Students from Bond University's Bachelor of Computer Games degree took part in a lesson conducted through Minecraft this week after their university campus was closed due to recent floods on the Australian east coast.
The lesson was conducted by professor Jeffrey Brand, who launched the MinecraftUni project at Bond University after reading about the game being used as part of the United Nation's Block by Block program for educational purposes. As an advocate for learning and teaching with games, he thought of the possibilities of creating a virtual classroom within Minecraft.
"I decided that it was time for an Australian university to be modelled and even re-imagined in Minecraft and I had hoped that we could embed educational content in that world," Brand told Polygon. With the help of his sons, Brand launched the MinecraftUni project by modelling Bond University's central building (the Arch Building). "On day one this semester, I introduced my students to the world, [which was] hosted on a uni server. I asked them to do three things on the welcome sign under the Arch Building: 1) Build Bond, 2) Make Books, 3) Play Nice."
They even created a dungeon under the university's game lab called "The Effects of Video Game Violence." The dungeon leads to a Nether Portal.
Over two weeks, the students designed the rest of the university in Minecraft and refined the interior spaces. Brand says they even created a dungeon under the university's game lab called "The Effects of Video Game Violence." The dungeon leads to a Nether Portal. Books were created and stored in chests in the university's Minecraft library.
On Tuesday this week, Minecraft's Bond University received its first students.
"The university was closed Monday and Tuesday due to the flooding and damage from storms and the potential risk faced by our students who travel to campus," Brand says. "So I suggested Monday night that we hold our Tuesday class in our Minecraft campus."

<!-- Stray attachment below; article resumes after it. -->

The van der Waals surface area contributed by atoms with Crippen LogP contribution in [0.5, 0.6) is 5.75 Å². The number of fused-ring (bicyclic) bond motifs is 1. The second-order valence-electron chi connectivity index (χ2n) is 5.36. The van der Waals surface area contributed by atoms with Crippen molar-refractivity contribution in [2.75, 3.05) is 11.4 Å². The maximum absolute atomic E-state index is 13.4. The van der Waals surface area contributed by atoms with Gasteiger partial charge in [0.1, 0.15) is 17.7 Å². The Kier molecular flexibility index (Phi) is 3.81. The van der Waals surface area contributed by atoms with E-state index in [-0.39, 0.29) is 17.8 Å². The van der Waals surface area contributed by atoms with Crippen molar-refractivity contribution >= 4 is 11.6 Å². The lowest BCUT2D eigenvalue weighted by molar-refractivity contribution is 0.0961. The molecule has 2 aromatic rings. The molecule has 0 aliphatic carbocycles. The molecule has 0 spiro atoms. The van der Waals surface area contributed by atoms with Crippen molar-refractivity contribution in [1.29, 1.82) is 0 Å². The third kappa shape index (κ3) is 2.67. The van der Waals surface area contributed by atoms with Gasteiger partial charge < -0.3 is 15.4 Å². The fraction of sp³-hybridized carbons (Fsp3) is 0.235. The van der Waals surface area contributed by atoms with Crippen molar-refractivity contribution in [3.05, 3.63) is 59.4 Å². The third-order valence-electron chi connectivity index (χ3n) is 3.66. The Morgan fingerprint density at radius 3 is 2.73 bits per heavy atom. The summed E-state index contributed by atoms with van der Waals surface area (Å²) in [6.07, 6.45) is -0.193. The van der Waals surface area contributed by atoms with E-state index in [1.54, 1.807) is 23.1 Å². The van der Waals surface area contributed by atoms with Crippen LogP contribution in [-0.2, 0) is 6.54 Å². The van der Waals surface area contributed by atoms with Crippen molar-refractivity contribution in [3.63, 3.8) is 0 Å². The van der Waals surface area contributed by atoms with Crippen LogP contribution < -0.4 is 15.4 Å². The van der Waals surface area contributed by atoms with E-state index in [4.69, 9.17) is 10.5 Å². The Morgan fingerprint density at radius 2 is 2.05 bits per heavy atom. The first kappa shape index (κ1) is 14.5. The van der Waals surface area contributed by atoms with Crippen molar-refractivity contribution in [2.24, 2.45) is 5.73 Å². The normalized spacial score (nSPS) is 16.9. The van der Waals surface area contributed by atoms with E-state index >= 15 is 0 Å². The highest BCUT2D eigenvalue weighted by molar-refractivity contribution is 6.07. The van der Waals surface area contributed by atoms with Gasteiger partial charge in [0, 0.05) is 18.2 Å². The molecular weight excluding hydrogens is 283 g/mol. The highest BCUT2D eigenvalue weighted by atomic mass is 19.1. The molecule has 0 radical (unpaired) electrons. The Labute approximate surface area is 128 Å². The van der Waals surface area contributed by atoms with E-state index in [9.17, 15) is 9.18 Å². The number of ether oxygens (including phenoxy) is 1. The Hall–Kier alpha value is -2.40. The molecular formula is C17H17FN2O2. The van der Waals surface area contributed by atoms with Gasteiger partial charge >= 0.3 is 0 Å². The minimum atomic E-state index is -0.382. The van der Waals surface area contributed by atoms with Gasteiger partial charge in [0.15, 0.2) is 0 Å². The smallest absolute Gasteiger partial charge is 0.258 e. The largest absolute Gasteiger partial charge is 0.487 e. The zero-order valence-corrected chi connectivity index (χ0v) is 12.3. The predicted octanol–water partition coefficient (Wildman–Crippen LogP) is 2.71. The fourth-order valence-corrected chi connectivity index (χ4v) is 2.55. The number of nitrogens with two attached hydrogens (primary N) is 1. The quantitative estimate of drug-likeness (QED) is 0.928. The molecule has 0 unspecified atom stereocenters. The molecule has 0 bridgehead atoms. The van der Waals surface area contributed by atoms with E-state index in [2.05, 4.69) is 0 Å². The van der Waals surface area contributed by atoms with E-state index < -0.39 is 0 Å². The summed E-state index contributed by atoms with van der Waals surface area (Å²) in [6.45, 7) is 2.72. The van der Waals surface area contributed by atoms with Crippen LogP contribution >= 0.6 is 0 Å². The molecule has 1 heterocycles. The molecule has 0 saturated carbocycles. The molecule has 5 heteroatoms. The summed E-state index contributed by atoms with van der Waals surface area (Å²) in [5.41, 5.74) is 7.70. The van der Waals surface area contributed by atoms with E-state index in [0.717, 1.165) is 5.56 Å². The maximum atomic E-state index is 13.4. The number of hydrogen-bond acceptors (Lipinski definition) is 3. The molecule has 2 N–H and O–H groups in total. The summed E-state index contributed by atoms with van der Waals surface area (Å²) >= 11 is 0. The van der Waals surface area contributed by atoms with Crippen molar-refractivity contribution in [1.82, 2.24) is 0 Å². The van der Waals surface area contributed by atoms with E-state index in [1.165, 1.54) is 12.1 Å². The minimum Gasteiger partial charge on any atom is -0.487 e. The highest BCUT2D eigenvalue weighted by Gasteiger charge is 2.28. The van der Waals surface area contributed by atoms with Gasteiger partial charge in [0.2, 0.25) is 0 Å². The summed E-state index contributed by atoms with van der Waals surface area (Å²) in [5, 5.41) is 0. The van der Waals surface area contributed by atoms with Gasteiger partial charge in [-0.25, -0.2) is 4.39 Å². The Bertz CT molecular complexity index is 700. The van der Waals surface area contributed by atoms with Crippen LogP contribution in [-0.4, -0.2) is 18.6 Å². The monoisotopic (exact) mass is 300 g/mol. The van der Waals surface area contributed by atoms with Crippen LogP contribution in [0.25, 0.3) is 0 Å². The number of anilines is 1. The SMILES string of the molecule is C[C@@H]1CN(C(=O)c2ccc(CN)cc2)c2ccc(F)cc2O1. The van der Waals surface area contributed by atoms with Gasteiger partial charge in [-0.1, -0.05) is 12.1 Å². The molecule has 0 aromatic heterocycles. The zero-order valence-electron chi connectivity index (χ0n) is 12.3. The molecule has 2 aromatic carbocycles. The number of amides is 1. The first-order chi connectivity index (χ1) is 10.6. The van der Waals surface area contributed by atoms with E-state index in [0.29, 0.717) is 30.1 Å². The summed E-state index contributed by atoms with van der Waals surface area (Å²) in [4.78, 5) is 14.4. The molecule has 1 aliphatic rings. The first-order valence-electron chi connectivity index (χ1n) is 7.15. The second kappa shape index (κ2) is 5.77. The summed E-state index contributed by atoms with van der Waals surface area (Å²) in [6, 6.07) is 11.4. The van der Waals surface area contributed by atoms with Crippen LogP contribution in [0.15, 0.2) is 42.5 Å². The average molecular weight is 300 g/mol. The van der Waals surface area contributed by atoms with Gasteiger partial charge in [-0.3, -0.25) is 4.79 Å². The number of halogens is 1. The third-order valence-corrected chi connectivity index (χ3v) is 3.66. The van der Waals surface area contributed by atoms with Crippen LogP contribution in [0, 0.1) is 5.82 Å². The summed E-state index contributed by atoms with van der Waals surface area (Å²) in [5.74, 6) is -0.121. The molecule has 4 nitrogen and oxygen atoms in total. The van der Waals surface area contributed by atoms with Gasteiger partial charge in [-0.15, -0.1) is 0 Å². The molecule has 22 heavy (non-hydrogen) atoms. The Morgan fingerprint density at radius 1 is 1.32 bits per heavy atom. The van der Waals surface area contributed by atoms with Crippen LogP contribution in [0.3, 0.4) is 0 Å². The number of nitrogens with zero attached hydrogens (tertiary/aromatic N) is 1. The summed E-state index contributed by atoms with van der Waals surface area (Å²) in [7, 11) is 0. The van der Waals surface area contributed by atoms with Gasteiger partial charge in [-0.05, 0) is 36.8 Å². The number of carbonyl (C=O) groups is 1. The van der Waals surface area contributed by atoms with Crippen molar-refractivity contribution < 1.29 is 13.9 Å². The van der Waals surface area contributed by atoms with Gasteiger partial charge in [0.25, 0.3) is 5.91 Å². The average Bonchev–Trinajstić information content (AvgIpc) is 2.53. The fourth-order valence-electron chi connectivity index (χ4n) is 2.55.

Brand prepared a presentation in the slideshow program Prezi and had all his students gather in the Minecraft classroom. The lesson was taught using a combination of the Minecraft chat function and the slides, and Brand handed out XP to students for participation.
"I was very comfortable having class in our virtual classroom, although some avatars were wielding TNT!"
"Our avatars were all present in the virtual lab that models our actual classroom," he says. "For a serious Minecrafter, it would have been lame, but we were just there in another IM chat environment, except that we had a proximal model of our real-world room and the affordance of gestures and the occasional brandishing of TNT."
A student who was in Brand's Minecraft class, Steven Kuiken told Polygon that the experience was great, even if it wasn't as smooth as an in-person lesson.
"I was very comfortable having class in our virtual classroom, although some avatars were wielding TNT!" he says. "The discussion was not as fluid as it is in the classroom due to the IM chat. I found that following the content and lecture slides was an easy task to manage whilst in our online lab. Pulling up articles was easy."
During the "Mineclass," Kuiken earned enough XP from class participation that he levelled-up to level 26.
Jeffrey Brand is currently looking for partners at other universities for his learning and teaching with games project to attract funding from the Australian Office of Learning and Teaching. The project blog can be viewed here.
Brand says after the almost-two hour lesson, all the students ran out of the virtual university building and set off fireworks.
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